Monday, January 21, 2019

Campaign Principle #3- Running on a Budget

Campaign Principle #3- Run on a budget.

This may not be the most controversial principle but it is by far the least followed. Politics and fundraising has become as inseparable as college and student loans. Most feel you can't have one without the other. And while I am not opposed to all fundraising and campaign donations, the extent to which it is done is ridiculous.

In 2016 Hillary Clinton and her Super PAC raised over $1.2 billion dollars. And that is less than Barack Obama in 2012. Does anyone really think that if only she had a few more million dollars to throw out a few more adds in the swing states she would have pulled it off?

I wish I could recall the exact numbers but I recall that in 2012 with less than a week to go in the election, President Obama, and Mitt Romney both had some insane amount of money and I was getting calls and emails asking me to donate more every day. Both had so much money that they could flood almost every airway radio and TV, fill every mailbox, put a yard sign in every yard and still have enough to pay my salary for the rest of my life. (This may be an exaggeration but not by much.)

The problem is that one of the major ways we base how a candidate is doing is the "Money Race". How much do they have on hand? How much is in their "war chest"? Of course, their is legitimate reasons we do this. If someone is willing to put money into someone's campaign they are extremely likely to vote for them. Hence, why the "small dollar" donations are seen as an important metric. Yet, the majority of the money coming into campaigns is not "small dollar". This is true at all levels.

The fundraising flood that hits every major election cycle puts far more money into campaigns than is really needed for candidates to get their information out there. We encourage them to raise as much as possible and spend as much as possible. I see three significant issues with this:

1. We have them learn that the way to get things done is to spend, spend, spend and then we scratch our heads that they cannot find a way to put forth policies that maintain a reasonable budget.

2. Nobody is immune from influence. If someone pays us money we feel indebted to them, it's human nature. The more they give us the more indebted we feel. You can be the best person on earth but if someone pays you thousands of dollars to help get you elected, you are going to give them more heed when they come knocking on your door, than some else who did not.

3. Money spent on elections is money that could have been spent elsewhere. We all know there are many things that are needed in our community. Our schools are underfunded, with underpaid teachers, people throughout the world go hungry, and high school kids swim in pools that don't meet their needs. Shifting campaign funds to these issues would not solve them, but it would be a step in the right direction.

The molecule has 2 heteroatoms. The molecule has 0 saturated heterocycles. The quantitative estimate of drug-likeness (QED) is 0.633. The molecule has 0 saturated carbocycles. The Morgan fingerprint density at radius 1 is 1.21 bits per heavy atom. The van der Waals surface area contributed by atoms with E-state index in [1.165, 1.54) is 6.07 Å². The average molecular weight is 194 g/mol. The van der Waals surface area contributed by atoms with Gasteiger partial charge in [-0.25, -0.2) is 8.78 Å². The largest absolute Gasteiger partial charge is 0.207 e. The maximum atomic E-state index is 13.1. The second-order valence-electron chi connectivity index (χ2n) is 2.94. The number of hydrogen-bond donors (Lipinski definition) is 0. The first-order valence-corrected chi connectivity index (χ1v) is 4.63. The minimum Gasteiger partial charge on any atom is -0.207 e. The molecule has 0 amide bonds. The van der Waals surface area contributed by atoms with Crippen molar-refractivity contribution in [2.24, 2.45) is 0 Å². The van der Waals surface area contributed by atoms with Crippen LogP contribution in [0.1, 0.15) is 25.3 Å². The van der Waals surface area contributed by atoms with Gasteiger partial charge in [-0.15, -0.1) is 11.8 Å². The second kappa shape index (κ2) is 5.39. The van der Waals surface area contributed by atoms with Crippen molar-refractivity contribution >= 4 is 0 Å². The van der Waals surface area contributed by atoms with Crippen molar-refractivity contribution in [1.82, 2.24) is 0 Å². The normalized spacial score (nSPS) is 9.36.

So what is to be done?

We could make laws trying to craft how much each person can contribute? (owe wait we did that). We could cap the total and dictate every aspect of fundraising?

That is not my vote. Rather I would love to see candidates run on a budget. And if I run for office that is exactly what I will do.  Pick a reasonable amount you feel it would cost to run. For example, if you are running for city council review what you feel it will costs you to to run an effective election, say, $10,000.  Then cap your fundraising at that. If I were to do it, I would say I would only take $20 donations from 500 people. After that, if you want to give more I would encourage they put the money to something more worthwhile than getting me elected. (That shouldn't be too hard to find.) If I were running this year for city council/mayor I would encourage any excess go to a fund to donate private donations to the pool, or other cause I feel is important.

This would do several things: show that I am able to plan and execute within a budget, and don't simply look to money to solve my woes. It would encourage small donations, because people would know how I plan to fund my election, and lastly it would ensure that I am not overly indebted to one person or organization. It's a very unique model, but I would love to see it catch on. If anyone tried it, they would go very far in winning my vote.

1 comment:

  1. I really like your take on the issue. I now have a clear idea on what this matter is all about.. credit cards - dib car finance